33 replies [Last post]
axcho's picture
User offline. Last seen 7 years 24 weeks ago. Offline
Joined: 12/18/2007
Groups: None

I was wondering, what do you find fun in protein folding? What parts of it are enjoyable for you, what kind of puzzles are fun or rewarding to solve?

And conversely, which parts are not fun? Which are boring, and which are frustrating?

I figure that this might help guide the Foldit team's decisions on which suggestions would be most important to implement. It's about what would make the most enjoyable experience for players, both newcomers and veteran folders.

My particular interest is in making the game better for newcomers. It seems to me that though the intro puzzles currently present the skills required for folding, they don't really let players experience what is fun about folding. And that's a big problem. Who would want to go on to fold if they don't see what's fun about it?

So, what do you find fun about folding?

Joined: 11/20/2008
Groups: None
That is a question which

That is a question which needs several answers, I think....

first, why do I like folding?

- competition, and being able to keep track of other people's score real time is a big benefit.
- I just want to know how things work...there's lots to learn, and the time I spend (especially in the beginning) is rewarded by better folding abilities.
- getting lucky with a rebuilt or something can totally lift my spirits, but on the other hand I like the fact that the same bunch of people end up top every time...it tells me it's not a "game of luck" and there's still a lot more to learn.
- it's something you can come back to, or you could even surf the net while folding, flipping back and forth.
- the more time you spend on them, the more points you get, it never gets old.
- and the fact that you cannot "solve" a puzzle....I heard so many people use that word, and in the beginning it made me feel like I was missing something, but the fact that there's no "solving" makes it interesting to me in the first place.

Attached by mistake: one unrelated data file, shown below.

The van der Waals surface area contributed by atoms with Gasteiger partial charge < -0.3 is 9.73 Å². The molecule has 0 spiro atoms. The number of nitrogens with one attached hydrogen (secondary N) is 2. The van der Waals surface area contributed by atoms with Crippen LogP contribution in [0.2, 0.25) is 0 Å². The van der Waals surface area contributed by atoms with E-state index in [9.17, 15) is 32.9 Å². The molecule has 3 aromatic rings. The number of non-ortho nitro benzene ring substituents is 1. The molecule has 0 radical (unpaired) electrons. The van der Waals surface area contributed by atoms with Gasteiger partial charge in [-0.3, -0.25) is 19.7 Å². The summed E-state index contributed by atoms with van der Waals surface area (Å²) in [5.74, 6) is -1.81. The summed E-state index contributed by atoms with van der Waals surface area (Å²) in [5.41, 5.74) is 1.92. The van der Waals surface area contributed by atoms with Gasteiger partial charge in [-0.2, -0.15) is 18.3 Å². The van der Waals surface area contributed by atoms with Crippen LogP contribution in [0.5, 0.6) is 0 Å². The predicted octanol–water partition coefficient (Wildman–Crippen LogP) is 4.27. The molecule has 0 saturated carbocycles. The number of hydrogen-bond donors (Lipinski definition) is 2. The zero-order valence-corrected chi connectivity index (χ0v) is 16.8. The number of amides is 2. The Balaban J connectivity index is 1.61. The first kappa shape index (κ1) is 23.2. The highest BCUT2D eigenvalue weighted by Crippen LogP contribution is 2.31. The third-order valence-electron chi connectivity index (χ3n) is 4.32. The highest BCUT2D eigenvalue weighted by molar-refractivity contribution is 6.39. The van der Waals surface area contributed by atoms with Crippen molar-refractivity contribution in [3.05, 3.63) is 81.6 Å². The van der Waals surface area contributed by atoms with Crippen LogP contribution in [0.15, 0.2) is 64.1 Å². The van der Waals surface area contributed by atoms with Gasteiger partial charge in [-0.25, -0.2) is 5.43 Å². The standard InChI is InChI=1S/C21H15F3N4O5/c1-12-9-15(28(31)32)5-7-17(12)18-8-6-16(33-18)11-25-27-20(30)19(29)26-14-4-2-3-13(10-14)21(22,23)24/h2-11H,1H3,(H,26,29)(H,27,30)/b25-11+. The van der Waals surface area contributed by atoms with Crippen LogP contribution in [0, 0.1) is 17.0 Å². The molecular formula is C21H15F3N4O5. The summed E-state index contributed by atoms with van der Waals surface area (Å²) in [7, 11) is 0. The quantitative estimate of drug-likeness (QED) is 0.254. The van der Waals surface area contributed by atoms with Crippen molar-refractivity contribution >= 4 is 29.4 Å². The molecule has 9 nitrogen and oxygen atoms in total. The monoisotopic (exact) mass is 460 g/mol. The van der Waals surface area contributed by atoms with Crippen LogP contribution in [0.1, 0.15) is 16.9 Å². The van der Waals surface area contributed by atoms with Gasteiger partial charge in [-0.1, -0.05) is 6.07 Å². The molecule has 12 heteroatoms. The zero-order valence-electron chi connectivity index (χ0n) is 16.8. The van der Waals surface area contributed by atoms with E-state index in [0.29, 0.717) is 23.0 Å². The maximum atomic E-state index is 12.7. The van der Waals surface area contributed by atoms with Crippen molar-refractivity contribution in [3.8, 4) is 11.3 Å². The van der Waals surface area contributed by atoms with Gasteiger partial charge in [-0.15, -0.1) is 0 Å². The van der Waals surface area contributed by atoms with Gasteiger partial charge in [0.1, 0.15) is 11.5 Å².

- probably a lot more reasons
- I'm crazy

What is no fun / boring?

- hmmm, probably the manual backbone walks
- not so much else to me, but I'm still starting out and am still learning

How could the game be made better for newcomers?

- I think the lack of proper guiding is a big issue.
When i first started out, I was totally confused for days on end....to me that made it more interesting (as I enjoy working out how stuff works), but to many many others it's probably a fair reason to leave and spend their time elsewere.
Yes, there is a wiki...but I couldn't get hold of a good start when i first scanned through it...so many new words, and how do you look up something when you don't know the name of the thing you're looking for?
The intro puzzles helped A LOT, but I still feel there should be some written guide in addition to the wiki maybe?

disclaimer: the statements made are my personal views today, but do not necessarily reflect my views when I'm sober. :P

axcho's picture
User offline. Last seen 7 years 24 weeks ago. Offline
Joined: 12/18/2007
Groups: None
Thanks for the detailed

Thanks for the detailed reply, Nicky666, it's very helpful to me to see what you think.

I definitely agree about the lack of proper guiding for newcomers. So for you, figuring stuff out and learning, and getting points and competing are the main things that you enjoy about folding?